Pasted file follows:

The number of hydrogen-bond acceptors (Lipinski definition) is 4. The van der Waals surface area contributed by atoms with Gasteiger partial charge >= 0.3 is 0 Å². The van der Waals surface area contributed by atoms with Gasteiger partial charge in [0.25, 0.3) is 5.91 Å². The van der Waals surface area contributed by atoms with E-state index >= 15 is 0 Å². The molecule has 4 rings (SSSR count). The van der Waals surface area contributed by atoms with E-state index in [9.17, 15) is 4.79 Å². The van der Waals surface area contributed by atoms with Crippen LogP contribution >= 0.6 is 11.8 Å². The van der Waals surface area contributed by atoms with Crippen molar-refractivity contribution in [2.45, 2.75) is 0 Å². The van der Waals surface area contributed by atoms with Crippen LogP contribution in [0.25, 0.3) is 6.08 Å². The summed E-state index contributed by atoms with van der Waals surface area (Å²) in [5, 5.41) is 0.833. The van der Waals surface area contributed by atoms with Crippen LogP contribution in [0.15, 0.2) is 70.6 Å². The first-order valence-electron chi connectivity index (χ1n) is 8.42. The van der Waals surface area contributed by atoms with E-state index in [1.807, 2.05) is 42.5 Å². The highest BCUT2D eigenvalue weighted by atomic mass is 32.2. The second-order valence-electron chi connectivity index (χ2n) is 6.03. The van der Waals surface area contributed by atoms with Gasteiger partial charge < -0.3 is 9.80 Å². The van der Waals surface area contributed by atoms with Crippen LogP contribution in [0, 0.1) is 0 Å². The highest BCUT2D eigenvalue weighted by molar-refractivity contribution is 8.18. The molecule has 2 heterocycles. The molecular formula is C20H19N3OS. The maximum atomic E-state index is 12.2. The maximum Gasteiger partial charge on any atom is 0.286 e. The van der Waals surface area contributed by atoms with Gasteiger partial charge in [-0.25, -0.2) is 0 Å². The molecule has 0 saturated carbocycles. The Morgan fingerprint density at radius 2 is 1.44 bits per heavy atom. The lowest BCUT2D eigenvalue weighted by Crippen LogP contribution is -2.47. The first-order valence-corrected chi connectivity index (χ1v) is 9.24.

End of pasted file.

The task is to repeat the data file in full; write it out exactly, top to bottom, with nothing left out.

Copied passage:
The number of hydrogen-bond acceptors (Lipinski definition) is 4. The van der Waals surface area contributed by atoms with Gasteiger partial charge >= 0.3 is 0 Å². The van der Waals surface area contributed by atoms with Gasteiger partial charge in [0.25, 0.3) is 5.91 Å². The van der Waals surface area contributed by atoms with E-state index >= 15 is 0 Å². The molecule has 4 rings (SSSR count). The van der Waals surface area contributed by atoms with E-state index in [9.17, 15) is 4.79 Å². The van der Waals surface area contributed by atoms with Crippen LogP contribution >= 0.6 is 11.8 Å². The van der Waals surface area contributed by atoms with Crippen molar-refractivity contribution in [2.45, 2.75) is 0 Å². The van der Waals surface area contributed by atoms with Crippen LogP contribution in [0.25, 0.3) is 6.08 Å². The summed E-state index contributed by atoms with van der Waals surface area (Å²) in [5, 5.41) is 0.833. The van der Waals surface area contributed by atoms with Crippen LogP contribution in [0.15, 0.2) is 70.6 Å². The first-order valence-electron chi connectivity index (χ1n) is 8.42. The van der Waals surface area contributed by atoms with E-state index in [1.807, 2.05) is 42.5 Å². The highest BCUT2D eigenvalue weighted by atomic mass is 32.2. The second-order valence-electron chi connectivity index (χ2n) is 6.03. The van der Waals surface area contributed by atoms with Gasteiger partial charge < -0.3 is 9.80 Å². The van der Waals surface area contributed by atoms with Crippen LogP contribution in [0, 0.1) is 0 Å². The highest BCUT2D eigenvalue weighted by molar-refractivity contribution is 8.18. The molecule has 2 heterocycles. The molecular formula is C20H19N3OS. The maximum atomic E-state index is 12.2. The maximum Gasteiger partial charge on any atom is 0.286 e. The van der Waals surface area contributed by atoms with Gasteiger partial charge in [-0.25, -0.2) is 0 Å². The molecule has 0 saturated carbocycles. The Morgan fingerprint density at radius 2 is 1.44 bits per heavy atom. The lowest BCUT2D eigenvalue weighted by Crippen LogP contribution is -2.47. The first-order valence-corrected chi connectivity index (χ1v) is 9.24.